There are two large peoples in Iraq,Arabs andKurds. 97% areMuslims, of which more than50% areShi'is, the rest areSunnis. Arabs peoples constitute about 80% of the population. Kurds make up about 15% of the population. Other small groups are Iranian peoples living along the border toIran. There are other religious groups in Iraq, whereChristians of various sects make up about 3%. Small, but important in the understanding of history of religions, areMandeans with about 20,000 adherents. There are also about 2,500 Jews living in Baghdad.

The Cradle of Civilization
In ancient times the land area now known as modern Iraq was almost equivalent to Mesopotamia, the land between the two rivers Tigris and Euphrates (in Arabic, the Dijla and Furat, respectively), the Mesopotamian plain was called the Fertile Crescent. This region is known as the Cradle of Civilization; was the birthplace of the varied civilizations that moved us from prehistory to history. Banking originated in Mesopotamia (Babylonia) out of the activities of temples and palaces, which provided safe places for the storage of valuables. Initially deposits of grain were accepted and later other goods including cattle, agricultural implements, and precious metals.
The Arab conquest and the coming of Islam
Various invaders conquered the land after Nebuchadnezzar's death, including Cyrus the Great in 539BC and Alexander the Great in 331BC, who died there in 323 BC,Babylon declined after the founding of Seleucia, the New Greek capital. In the second century BC, it became part of the Persian Empire, remaining thus until the 7th century AD, when Arab Muslims captured it. In 634AD, an army of 18,000 Arab Muslims, under the leadership of Khalid ibn al Walied, reached the perimeter of the Euphrates delta. Although the occupying Persian force was vastly superior in techniques and numbers, its soldiers were exhausted from their unremitting campaigns against the Byzantines. The Sassanid troops fought ineffectually, lacking sufficient reinforcement to do more.
The Muslims continued the Sassanid office of the divan (Arabic form diwan). Essentially an institution to control income and expenditure through record keeping and the centralization of administration, the divan would be used henceforth throughout the lands of the Islamic conquest. Arabic replaced Persian as the official language and it slowly filtered into common language usage. Iraqis intermarried with Arabs and converted to Islam.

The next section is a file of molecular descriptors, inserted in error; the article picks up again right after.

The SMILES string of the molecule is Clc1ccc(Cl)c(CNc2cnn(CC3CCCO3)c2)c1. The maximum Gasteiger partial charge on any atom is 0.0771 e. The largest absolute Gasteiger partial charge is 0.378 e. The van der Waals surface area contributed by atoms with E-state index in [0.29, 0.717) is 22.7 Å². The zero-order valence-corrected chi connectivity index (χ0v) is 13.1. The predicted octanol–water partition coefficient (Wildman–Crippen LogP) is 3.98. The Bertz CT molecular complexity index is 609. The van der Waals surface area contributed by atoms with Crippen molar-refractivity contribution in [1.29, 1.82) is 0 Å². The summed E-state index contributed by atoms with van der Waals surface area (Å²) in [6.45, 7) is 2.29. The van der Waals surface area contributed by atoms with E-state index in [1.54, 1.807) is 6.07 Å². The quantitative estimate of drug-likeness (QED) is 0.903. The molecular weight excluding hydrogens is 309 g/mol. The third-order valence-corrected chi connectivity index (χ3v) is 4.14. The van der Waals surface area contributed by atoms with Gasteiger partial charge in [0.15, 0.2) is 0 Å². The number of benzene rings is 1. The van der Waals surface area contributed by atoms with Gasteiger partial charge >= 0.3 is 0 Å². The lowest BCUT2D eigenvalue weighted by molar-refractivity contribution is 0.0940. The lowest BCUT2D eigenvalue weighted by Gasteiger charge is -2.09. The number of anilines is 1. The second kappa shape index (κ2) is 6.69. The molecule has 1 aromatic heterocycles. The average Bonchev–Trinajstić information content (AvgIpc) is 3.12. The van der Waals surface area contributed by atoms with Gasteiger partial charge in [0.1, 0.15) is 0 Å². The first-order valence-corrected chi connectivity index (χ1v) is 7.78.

Saddam Hussein & Various Wars
In July 1979 the president, Ahmed Hasan Al-Bakr, was replaced by Saddam Hussein, his vice president, chosen successor, and the true ruler ofIraq. Saddam then assumed both of the vacated offices and purged political rivals in order to assure his position. Once more the political situation flared into hostilities withIran. On September 17, 1980 Saddam declares the Iraqi/Iranian borders agreement (Algiers Agreement) null and void, claiming the whole of Shatt el-Arab back to Iraq. The Iran-Iraq War, which began 5 days later on September 22, 1980, lasted for eight years and had a crippling effect on the economy of both countries; in which after eight years of war no territory had been gained by either side but an estimated one million lives had been lost.
The Iran-Iraq War was then in its eighth year, when on Wednesday 16th March 1988, Saddam's cousin Ali Hassan al-Majid, who led the campaigns against the Iraqi Kurds in the late eighties, orchestrated a genocide, by attacking Halabja, a predominantly Iraqi Kurdish village in northeastern Iraq near the front lines with Iran, with mustard gas and nerve agents. Saddam Hussein used chemical weapons against his own people. Attempts by the United States Congress in 1988 to impose sanctions onIraq were stifled by the Reagan and Bush Administrations.
In July 1988,Iran accepted the terms of UN Resolution 598, and the cease-fire came into force on20th August 1988. BeforeIraq had a chance to recover economically, it was once more plunged into war, this time with its invasion ofKuwait in 1990.

Attack on Iraq
In his first State of the Union address onJanuary 29, 2002, George W. Bush says thatIraq -- as well asIran andNorth Korea -- are part of an "axis of evil." The comments signal an increase in rhetoric from the White House against Saddam Hussein and in support of U.S. action inIraq.
On 17th of March 2003, Bush gave Saddam Hussein and his sons 48 hours to leave Iraq, threatening that their refusal to do so will result in military conflict commenced at a time of his choosing.
Saddam has rejected President Bush's ultimatum that he and his sons leaveIraq before early Thursday the 20th of March, or face military action. A statement from the Revolutionary Command Council was broadcast on Iraqi television, saying the Iraqi regime "denounced the reckless ultimatum directed by American President George Bush." It saidIraq is ready to confront a U.S.-led attack.
It was 5:45 in the morning inBaghdad on Thursday 20th ofMarch 23, 2003 (Wednesday9:45 PM EST) when more than 40 satellite-guided Tomahawk cruise missiles fired from U.S. warships in theRed Sea andPersian Gulf at a "target of opportunity" as described byU.S. military sources. U.S. President George W. Bush announced Wednesday night he had ordered the coalition attack onIraq to begin with what the Pentagon called a "decapitation attack."